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Biography

Jump to: Overview (3)  | Mini Bio (1)  | Spouse (2)  | Trivia (6)  | Personal Quotes (3)

Overview (3)

Born in Fort Collins, Colorado, USA
Died in Lawrence, Kansas, USA  (pancreatic cancer)
Birth NameHarold Arnold Harvey

Mini Bio (1)

Colorado-born Herk Harvey majored in theater at Kansas University, directing and acting in stage productions and later returning to the school in a teaching capacity. He broke into the film business as an actor in some of the movies being made by Centron Corporation of Lawrence, Kansas, an educational and industrial film production company for which he subsequently went to work as a director. In 1961 he took a working vacation from Centron to try his hand at feature filmmaking, producing, directing and co-starring in the creepy horror film Carnival of Souls (1962), shot in Kansas and Utah.

- IMDb Mini Biography By: Tom Weaver <TomWeavr@aol.com>

Spouse (2)

Pauline G. Pappas (1969 - 3 April 1996) ( his death)
Bernice Luella Brady (3 June 1950 - 1960) ( divorced)

Trivia (6)

Directed over 400 educational, industrial and documentary films made by Centron Productions in Lawrence, Kansas. His real first name was Harold, but he used his nickname "Herk" on all of his work.
Conceived the plot of Carnival of Souls (1962) after seeing the abandoned Saltaire pavilion / amusement park located in Utah, and coincidentally the site became the setting for the film itself.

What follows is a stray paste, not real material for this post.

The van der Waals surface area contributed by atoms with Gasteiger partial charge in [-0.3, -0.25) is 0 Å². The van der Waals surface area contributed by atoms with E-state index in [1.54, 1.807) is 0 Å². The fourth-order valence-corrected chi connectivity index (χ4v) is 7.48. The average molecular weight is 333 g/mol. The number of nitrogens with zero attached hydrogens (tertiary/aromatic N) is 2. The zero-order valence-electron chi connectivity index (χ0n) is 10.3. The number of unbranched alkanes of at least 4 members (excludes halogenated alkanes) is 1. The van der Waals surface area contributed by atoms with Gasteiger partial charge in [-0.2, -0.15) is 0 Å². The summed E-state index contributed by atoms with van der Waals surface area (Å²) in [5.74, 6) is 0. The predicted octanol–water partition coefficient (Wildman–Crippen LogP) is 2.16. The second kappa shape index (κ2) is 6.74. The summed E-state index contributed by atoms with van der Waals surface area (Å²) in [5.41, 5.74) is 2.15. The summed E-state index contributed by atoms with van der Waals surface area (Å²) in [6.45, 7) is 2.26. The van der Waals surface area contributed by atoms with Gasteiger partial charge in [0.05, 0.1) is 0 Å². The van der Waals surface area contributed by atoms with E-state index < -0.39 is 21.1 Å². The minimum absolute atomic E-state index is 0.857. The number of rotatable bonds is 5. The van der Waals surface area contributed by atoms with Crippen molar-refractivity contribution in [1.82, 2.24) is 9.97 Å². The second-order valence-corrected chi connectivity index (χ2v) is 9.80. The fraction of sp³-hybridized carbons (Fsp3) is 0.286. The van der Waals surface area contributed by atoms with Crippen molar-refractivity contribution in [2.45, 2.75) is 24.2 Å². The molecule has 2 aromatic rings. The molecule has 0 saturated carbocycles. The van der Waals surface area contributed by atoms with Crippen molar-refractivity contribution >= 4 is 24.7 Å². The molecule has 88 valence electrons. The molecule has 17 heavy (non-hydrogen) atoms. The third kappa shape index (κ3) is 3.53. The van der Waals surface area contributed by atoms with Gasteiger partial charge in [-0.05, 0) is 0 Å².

Received a lifetime achievement award from a film institute in Kansas in 1989.
Often collaborated with John Clifford.
The Centron studio, the company he worked for in Lawrence, is now home to the University of Kansas' film department.
Interviewed in Tom Weaver's "Science Fiction Stars and Horror Heroes" (McFarland & Co., 2006).

Personal Quotes (3)

[about his days at Centron] I took a vacation and shot Carnival of Souls (1962) in two weeks. I've been to festivals and people always ask, "How come you made only one film?", and I say, "Hell, I've made over 400".
[In 1990, about how he first came up with the idea for Carnival of Souls (1962)]l I was on location in California shooting an industrial film for Centron, and decided to travel home by car. Driving back I was passing Salt Lake, and I saw for the first time an abandoned amusement park called Saltair. Well, with the sun setting and with the lake in the background, this was the weirdest-looking place I'd ever seen! I stopped the car and walked about a half or three-quarters of a mile to the place, and it was spooky indeed. And I thought, "Gee, what a tremendous location!"--because it's completely isolated from everything and everybody. I came back and talked to John Clifford, who was a writer at Centron and a co-worker, and told him that I needed a horror script that would revolve around Saltair. So basically in talking we came up with some of the general plot, and he wrote the script in a matter of a couple weeks.
[in 1990, after being asked if he was happy that Carnival of Souls (1962) was his claim to fame] I have to say yes and no. When you work someplace for 35 years making educational and industrial films, and the one feature that you make is really what you're known for--a film on which you spent a total of maybe five weeks--that to me doesn't seem right. Some of the things I'm much more proud of, we did in the industrial area. We shot hour-long films in two days, musicals with people like Eddie Albert and Ed Ames and so on. Some of those with skits and original music and all that, are really kind of interesting. And I think that many of the other films that we made in the educational and industrial area really had something to say. Yet, as you say, I'm known for "Carnival of Souls".

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